Green Monster Hike – Kananaskis Country

Author: Dan Brewer

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The Green Monster hike is one of the most scenic and rewarding winter hikes in Kananaskis Country. After a few kilometres of winter hiking through a beautiful snow covered evergreen forest, you’ll start following the Evan-Thomas Creek into the heart of a river valley to a series of spectacular frozen waterfalls and ice falls, including the namesake Green Monster frozen waterfall.

the many colors in the ice are why this large frozen waterfall in Kananaskis is called the Green Monster

Green Monster Trail – Quick Details

Trailhead: Green Monster Trailhead

Distance: 12 km to the Green Monster falls and back

Elevation: 550 m total elevation gain to the Green Monster and back

the massive, colorful frozen Kananskis waterfall known as the Green Monster

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Green Monster Hike Highlights:

Stage 1: Begin on Old Baldy Trail

The Green Monster hike begins from the Evan-Thomas parking lot in Kananaskis Country. You’ll officially begin on the Old Baldy Trail, which is a nice & wide mixed use winter trail at the start, often with a groomed ski trail (single track) on one side. The trail is slightly uphill and stays this way for most of the Kananaskis winter hike.

A mother and two children winter hike next to the cross-country ski track on the way to the Green Monster waterfall in Alberta, Canada

At first, your only scenery is the snow-covered evergreens, with light green old man lichen flowing in the wind, providing some color to an otherwise white landscape. You may even see or hear a hearty chickadee or two flying from tree to tree.

At the 0.5 km mark of the Old Baldy Trail, the summit of The Wedge (2,667 m) appears through the trees ahead, reminding you that you are in the heart of the Canadian Rocky Mountains.

A few hundred meters later, the trees start to thin on the right as the Old Baldy – Green Monster trail meets up with the Evan-Thomas Creek. With fewer trees you’ll enjoy beautiful scenery with spectacular mountain views to the southwest, including Limestone Mountain (2,180 m), Mt. James Walker (3,035 m), The Fortress (3,016 m) and Mt. Kidd (2,958 m).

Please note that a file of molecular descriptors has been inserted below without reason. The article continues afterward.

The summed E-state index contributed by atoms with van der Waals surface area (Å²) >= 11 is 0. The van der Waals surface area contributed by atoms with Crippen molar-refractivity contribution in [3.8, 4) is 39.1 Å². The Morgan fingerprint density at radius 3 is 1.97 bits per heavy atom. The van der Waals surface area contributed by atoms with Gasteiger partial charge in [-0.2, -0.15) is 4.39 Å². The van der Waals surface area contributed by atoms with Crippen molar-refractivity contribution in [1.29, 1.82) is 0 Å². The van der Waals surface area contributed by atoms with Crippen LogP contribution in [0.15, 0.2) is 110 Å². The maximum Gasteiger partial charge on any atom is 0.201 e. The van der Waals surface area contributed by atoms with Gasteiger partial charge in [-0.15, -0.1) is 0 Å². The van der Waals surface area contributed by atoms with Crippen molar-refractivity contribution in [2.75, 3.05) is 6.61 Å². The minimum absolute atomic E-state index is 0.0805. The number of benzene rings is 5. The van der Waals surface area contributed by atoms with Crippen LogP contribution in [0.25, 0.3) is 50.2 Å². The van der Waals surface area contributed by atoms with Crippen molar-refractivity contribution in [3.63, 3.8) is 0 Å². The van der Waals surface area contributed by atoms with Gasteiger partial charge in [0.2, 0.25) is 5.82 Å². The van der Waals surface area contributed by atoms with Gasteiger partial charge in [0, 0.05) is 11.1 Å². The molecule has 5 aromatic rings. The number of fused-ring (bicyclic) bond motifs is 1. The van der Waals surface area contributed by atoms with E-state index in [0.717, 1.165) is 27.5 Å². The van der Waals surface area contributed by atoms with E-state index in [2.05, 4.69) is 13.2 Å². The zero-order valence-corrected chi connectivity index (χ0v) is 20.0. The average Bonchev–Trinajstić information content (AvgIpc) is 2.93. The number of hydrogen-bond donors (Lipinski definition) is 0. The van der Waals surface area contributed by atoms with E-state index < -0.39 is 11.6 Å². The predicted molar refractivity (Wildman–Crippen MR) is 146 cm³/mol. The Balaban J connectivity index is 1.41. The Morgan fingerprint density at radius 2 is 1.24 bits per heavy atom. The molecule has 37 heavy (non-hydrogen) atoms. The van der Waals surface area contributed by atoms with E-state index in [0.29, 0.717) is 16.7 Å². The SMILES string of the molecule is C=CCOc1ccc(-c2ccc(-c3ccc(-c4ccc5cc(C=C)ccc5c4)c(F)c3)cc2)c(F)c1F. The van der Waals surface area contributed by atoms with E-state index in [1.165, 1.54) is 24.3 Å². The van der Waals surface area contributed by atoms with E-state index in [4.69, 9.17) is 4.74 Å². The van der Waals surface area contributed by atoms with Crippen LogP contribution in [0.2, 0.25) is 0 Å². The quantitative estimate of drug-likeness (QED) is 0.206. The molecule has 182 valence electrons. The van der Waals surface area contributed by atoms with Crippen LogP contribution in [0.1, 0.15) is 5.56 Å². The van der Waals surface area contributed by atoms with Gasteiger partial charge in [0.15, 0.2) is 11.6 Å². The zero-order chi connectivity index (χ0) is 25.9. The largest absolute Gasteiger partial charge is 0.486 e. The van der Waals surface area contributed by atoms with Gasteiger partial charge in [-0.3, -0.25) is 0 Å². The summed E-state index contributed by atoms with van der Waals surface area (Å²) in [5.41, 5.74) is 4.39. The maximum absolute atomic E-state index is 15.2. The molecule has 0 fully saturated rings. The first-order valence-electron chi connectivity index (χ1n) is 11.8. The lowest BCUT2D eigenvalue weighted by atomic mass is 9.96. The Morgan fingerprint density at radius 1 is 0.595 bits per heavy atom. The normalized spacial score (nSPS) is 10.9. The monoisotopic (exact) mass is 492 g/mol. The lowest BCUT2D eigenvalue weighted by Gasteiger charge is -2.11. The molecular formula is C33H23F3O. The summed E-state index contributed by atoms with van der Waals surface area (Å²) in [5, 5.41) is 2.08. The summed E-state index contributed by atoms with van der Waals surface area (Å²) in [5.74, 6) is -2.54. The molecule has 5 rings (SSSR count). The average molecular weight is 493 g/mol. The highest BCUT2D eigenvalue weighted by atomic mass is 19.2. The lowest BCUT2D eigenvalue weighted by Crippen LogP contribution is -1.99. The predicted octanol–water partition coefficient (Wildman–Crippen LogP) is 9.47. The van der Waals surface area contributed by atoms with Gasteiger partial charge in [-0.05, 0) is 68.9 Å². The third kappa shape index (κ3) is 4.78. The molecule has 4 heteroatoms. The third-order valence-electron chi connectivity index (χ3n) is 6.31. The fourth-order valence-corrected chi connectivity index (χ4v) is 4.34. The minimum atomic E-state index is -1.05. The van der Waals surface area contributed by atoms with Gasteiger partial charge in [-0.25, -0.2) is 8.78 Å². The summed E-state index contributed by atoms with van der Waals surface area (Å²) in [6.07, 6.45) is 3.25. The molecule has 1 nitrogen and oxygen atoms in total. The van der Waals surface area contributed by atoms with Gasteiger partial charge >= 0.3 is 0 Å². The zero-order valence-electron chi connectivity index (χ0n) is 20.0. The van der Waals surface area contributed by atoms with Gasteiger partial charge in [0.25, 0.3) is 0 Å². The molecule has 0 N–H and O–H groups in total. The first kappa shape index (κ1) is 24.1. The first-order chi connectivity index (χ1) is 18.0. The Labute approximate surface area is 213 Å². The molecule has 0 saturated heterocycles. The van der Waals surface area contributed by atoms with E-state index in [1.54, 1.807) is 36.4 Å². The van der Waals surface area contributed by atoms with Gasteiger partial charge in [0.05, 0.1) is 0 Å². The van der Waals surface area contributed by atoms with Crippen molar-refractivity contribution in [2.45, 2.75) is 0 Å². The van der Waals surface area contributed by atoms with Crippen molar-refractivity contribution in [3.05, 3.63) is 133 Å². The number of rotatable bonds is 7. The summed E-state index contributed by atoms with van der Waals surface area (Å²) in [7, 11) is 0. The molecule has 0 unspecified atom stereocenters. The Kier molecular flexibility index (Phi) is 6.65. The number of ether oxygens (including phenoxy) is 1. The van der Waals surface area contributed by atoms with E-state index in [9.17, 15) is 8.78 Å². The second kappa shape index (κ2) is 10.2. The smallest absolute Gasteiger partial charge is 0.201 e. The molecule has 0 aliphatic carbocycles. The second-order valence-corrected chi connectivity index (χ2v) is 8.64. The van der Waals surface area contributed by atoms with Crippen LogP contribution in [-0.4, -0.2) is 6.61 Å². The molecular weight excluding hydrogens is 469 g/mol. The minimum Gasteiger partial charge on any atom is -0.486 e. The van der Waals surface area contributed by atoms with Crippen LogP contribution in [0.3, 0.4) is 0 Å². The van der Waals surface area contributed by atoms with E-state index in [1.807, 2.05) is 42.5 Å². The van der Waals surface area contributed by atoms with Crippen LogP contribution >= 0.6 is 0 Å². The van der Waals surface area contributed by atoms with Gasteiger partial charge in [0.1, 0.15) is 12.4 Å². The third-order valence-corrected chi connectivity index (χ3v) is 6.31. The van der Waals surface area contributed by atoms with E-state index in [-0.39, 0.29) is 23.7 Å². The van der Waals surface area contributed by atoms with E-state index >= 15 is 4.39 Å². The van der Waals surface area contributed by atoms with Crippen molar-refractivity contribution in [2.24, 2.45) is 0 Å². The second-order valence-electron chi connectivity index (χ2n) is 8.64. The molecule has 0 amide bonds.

Limestone Ridge, The Fortress and Mt. Kidd in the winter as seen from the Old Baldy Trail in Kananaskis Country

There are a few unmarked trail junctions along the Old Baldy – Green Monster trail. Stay left when you reach the first unmarked trail junction at 1.1 km. Then go right at the second junction 700 m later, which is where you officially leave the Old Baldy Trail. (The trail to the left is an unmaintained trail up to the summit of Old Baldy Peak).

Stage 2: Evan-Thomas Creek Route

After the Old Baldy Peak trail junction, the winter trail is still 4 people wide with a groomed ski trail, but it’s now downhill for a short distance as you descend towards the Evan-Thomas Creek.

You will reach the Evan-Thomas Creek at the point where the large bridge washed out in July 2021. The washed-out bridge is still there on the other side of the creek, where the Wedge Connector cross-country ski trail ends. With few trees along the river banks, the Rocky Mountain views here are stunning.

views of Mt. Kidd in Kananaskis Country as seen from the Evan-Thomas Creek on the Green Monster winter hike

Stage 3: Evan-Thomas River Canyon towards the Green Monster

As you are standing on top of a frozen Evan-Thomas Creek, the trail turns sharp left to follow the creek upstream. From this point onwards, try to stay on the well-trodden, packed snow trail as the snow can get deep quickly off the trail and there can be freezing cold, open water at any point.

a winter hiking trail to the Green Monster waterfall alongside the Evan-Thomas Creek

The winter hike up the Evan-Thomas Creek trail to the massive frozen Green Monster waterfall can be different from day-to-day depending on snowfall, temperatures etc.

There’s usually a well packed trail (or two) to follow – watch for messages or directional arrows written in the snow to indicate which way you should follow. I recommend using an activity tracker (like AllTrails) to track your route, just in case you need to backtrack.

After a few hundred meters of walking on this beautiful frozen Kananaskis creek, you’ll pass the first of many towering rock walls of the river canyon. From here on, you’ll trade mountain vistas for impressive canyon walls.

A family follows a winter hiking trail along the Evan-Thomas Creek towards a series of frozen waterfalls in Kananaskis, AB

Keep one eye open for animal tracks in the snow. There’s a surprising amount of life going on despite the frigid Canadian winter weather. The rabbit tracks are easiest to spot, but if you look closely, you’ll see tiny footprints in the snow too.

At the 2.6 km mark of the Green Monster hike, Fisher Peak (3,053 m) comes into view ahead. Meanwhile, a tree-capped rock wall towers overhead on the right.

Depending on recent weather patterns, you may enjoy a variety of scenery along the frozen Evan-Thomas Creek. There’s often large patches of open water in-between large mounds of fluffy snow. You’ll often pass large tree stumps or boulders which have found a semi-permanent home in the river bed.

a winter hiking trail in Kananaskis Country towards the Green Monster frozen waterfall